5 Reasons Most Training Programs are Failing

Posted by Derek Reynolds on November 02, 2017
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Failing training programs man with name tag sleeping in chair“Failures are finger posts on the road to achievement.” - C.S. Lewis

The failures listed in this blog are meant to be just that – guides through the path of learning and development pitfalls. A well-structured program ensures that these challenges are addressed with an effective game plan.

 

1. Unclear Learning Objectives

Without clearly defined learning objectives, a training initiative is doomed to fail at every stage. The design will not be focused, the implementation won’t be efficient, and the overall success and/or failure will be nearly impossible to track.

Well-defined learning objectives are essential to every training initiative because they: give participants a clear idea of their goals, help define the content and context of the instructional design, and provide a benchmark to determine if the objectives of the program were met.

 

2. Lack of an Implementation Plan

This ties back to the previous point, learning objectives. Once those are clearly defined, the next step is implementing a plan of attack that is singularly focused on achieving those objectives.

Successfully executing the logistics, content creation, and facilitation of this plan is no small feat. It requires a skilled team of project managers, content creators, individual contributors, facilitators and subject matter experts. All of whom, more than likely, have many other projects, tasks, and obligations on their professional plates. When these pieces work together, it can result in a targeted plan that delivers real results.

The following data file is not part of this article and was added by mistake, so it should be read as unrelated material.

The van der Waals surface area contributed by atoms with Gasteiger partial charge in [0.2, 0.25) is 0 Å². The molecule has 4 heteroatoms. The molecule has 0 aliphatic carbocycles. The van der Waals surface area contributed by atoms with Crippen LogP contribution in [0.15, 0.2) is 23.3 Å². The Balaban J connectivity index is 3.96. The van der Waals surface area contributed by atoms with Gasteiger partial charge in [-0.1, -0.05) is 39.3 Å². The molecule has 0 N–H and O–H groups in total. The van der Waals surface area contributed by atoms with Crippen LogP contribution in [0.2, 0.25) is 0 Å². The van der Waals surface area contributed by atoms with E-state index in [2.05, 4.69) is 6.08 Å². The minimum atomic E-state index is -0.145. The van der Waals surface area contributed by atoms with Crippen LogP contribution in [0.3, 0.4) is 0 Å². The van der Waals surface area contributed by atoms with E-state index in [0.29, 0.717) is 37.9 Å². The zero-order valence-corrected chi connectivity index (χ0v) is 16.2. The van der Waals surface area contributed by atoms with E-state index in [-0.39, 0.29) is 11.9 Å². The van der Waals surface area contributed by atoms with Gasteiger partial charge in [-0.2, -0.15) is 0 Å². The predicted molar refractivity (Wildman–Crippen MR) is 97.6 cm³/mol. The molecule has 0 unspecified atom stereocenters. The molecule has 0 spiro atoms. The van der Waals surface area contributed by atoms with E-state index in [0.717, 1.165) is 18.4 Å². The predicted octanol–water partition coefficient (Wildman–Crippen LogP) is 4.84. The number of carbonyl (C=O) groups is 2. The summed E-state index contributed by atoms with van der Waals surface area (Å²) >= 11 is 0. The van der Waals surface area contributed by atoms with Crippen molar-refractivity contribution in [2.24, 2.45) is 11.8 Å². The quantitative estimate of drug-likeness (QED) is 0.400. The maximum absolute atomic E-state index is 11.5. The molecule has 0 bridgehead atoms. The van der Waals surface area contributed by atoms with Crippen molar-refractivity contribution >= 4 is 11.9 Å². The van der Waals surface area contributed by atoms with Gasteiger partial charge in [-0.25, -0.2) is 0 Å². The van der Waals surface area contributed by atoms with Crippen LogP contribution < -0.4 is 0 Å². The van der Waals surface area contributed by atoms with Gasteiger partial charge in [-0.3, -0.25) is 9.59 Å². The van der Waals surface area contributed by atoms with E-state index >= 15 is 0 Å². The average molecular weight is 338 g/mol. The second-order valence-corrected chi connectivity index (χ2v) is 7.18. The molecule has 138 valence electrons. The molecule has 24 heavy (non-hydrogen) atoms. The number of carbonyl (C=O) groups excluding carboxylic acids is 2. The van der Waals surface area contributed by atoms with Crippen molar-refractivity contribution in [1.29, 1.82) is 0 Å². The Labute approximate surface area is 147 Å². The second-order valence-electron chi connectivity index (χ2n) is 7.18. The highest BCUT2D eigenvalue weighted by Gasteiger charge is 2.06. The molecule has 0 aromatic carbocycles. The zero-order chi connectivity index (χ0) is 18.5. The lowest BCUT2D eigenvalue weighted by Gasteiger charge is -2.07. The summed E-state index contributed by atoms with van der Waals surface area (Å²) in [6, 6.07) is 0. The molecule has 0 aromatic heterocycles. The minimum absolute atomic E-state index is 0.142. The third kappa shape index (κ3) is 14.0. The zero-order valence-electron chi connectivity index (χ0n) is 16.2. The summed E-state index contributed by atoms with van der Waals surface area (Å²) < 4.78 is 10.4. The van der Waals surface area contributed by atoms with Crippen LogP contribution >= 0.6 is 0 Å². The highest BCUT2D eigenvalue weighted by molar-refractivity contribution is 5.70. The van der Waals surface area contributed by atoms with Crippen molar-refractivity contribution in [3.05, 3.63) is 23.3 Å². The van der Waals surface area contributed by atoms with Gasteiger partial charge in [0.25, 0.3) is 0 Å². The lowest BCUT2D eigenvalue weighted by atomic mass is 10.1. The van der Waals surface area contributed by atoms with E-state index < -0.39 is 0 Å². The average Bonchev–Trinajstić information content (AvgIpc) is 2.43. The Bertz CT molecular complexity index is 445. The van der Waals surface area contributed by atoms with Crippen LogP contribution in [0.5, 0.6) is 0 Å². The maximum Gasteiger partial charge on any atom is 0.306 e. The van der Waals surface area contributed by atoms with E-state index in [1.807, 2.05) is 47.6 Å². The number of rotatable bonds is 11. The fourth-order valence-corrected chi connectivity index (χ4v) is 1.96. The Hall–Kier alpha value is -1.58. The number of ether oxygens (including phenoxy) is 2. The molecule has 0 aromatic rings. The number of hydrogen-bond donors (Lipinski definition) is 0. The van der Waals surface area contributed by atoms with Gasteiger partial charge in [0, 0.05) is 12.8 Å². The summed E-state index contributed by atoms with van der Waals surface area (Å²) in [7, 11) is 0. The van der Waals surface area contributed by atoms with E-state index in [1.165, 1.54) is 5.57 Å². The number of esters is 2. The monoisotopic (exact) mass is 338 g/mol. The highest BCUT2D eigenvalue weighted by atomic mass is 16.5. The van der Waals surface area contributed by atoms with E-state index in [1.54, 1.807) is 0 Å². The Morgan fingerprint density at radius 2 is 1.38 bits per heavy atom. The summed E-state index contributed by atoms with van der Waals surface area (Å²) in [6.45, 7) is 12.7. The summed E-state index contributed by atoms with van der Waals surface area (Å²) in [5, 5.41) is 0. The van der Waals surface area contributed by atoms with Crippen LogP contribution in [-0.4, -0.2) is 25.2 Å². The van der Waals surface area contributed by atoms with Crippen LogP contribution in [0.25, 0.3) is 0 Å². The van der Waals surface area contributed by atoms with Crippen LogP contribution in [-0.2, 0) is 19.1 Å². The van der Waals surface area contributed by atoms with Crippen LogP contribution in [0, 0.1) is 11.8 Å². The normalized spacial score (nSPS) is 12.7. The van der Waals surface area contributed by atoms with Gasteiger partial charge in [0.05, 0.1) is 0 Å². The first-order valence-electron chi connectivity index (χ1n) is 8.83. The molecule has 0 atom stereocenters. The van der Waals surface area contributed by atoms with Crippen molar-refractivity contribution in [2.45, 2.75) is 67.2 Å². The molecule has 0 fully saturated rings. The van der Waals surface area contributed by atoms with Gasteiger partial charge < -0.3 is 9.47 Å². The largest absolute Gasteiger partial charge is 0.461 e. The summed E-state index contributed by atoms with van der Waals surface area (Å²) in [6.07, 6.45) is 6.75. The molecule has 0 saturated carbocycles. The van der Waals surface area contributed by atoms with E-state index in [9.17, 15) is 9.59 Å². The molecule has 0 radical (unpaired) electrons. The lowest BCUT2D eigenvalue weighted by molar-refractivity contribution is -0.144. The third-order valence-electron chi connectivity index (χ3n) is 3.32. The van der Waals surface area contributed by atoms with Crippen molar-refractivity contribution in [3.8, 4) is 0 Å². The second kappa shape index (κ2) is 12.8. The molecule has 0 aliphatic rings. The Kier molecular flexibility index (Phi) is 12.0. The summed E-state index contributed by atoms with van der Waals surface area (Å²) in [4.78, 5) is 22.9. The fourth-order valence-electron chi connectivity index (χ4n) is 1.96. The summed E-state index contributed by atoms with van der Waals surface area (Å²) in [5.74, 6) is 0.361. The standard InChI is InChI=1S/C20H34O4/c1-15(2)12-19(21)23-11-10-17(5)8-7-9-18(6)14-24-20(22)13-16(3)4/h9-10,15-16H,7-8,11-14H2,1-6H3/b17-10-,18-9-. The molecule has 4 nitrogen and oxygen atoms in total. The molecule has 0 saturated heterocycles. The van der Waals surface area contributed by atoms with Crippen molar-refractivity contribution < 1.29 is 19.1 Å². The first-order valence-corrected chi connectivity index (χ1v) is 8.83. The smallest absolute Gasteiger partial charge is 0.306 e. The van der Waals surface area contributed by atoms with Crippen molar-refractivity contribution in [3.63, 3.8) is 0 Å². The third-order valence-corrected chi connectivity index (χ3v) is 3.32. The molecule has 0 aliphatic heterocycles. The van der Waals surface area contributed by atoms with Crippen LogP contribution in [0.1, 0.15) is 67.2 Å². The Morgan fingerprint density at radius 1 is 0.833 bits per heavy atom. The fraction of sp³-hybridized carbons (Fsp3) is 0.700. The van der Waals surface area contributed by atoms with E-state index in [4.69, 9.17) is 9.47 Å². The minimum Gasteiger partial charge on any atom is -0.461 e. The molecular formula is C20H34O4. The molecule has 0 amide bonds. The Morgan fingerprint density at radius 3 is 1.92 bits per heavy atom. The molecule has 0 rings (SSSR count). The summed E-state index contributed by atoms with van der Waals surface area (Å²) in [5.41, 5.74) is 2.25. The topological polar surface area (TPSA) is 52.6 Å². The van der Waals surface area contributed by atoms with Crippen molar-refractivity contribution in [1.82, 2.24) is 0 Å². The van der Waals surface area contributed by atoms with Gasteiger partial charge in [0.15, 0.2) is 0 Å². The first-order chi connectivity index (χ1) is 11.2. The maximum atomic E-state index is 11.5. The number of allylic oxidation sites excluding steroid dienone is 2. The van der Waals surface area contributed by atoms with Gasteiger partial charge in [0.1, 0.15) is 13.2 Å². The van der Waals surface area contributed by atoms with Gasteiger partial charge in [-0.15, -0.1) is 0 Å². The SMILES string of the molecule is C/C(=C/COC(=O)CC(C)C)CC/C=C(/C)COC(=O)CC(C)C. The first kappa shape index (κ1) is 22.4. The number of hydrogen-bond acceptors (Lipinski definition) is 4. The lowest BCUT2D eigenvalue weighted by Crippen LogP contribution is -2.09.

3. Content Isn’t Engaging

It’s not enough to use bare bone facts, inserted into a dull power point, and expect participants to latch onto every concept. Studies show that social engagement leads to better knowledge retention and overall employee happiness.

Using creative training methods can mix up the classroom experience and make participants to want to be there. Immersive story-telling, games, group activities, and competition are just a few ways to break down the oppressive walls of disengaged learning.

 

4. No Sustainability

So, after the training program is designed and implemented all the work is done… right? Wrong! Sustaining the learning objectives and outcomes of a training program is the high-water mark for any learning and development professional.

Action plans and knowledge checks can be useful in monitoring the lasting effect of a lesson. Tools like these are perfect for following up on how much information participants are retaining and using. The feedback gained from these can be used to alter and improve the program. 

 

5. Where’s the Fun?

That’s right – FUN! It’s not enough to conquer these other pitfalls if, in the end, participants don’t feel like they’re having fun. The American Psychological Association has found that humor in the classroom reduces a learner’s anxiety and increase their performance, motivation and focus.

Humor, games, and unconventional training methods can all add to the fun factor.

When learning and development professionals are aware of and willing to tackle these common challenges, their chances of success are much more likely.

"Failure isn't fatal, but failure to change might be" - John Wooden

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Topics: Business Simulations, Experiential Learning, Learning Development, Value of Classroom Training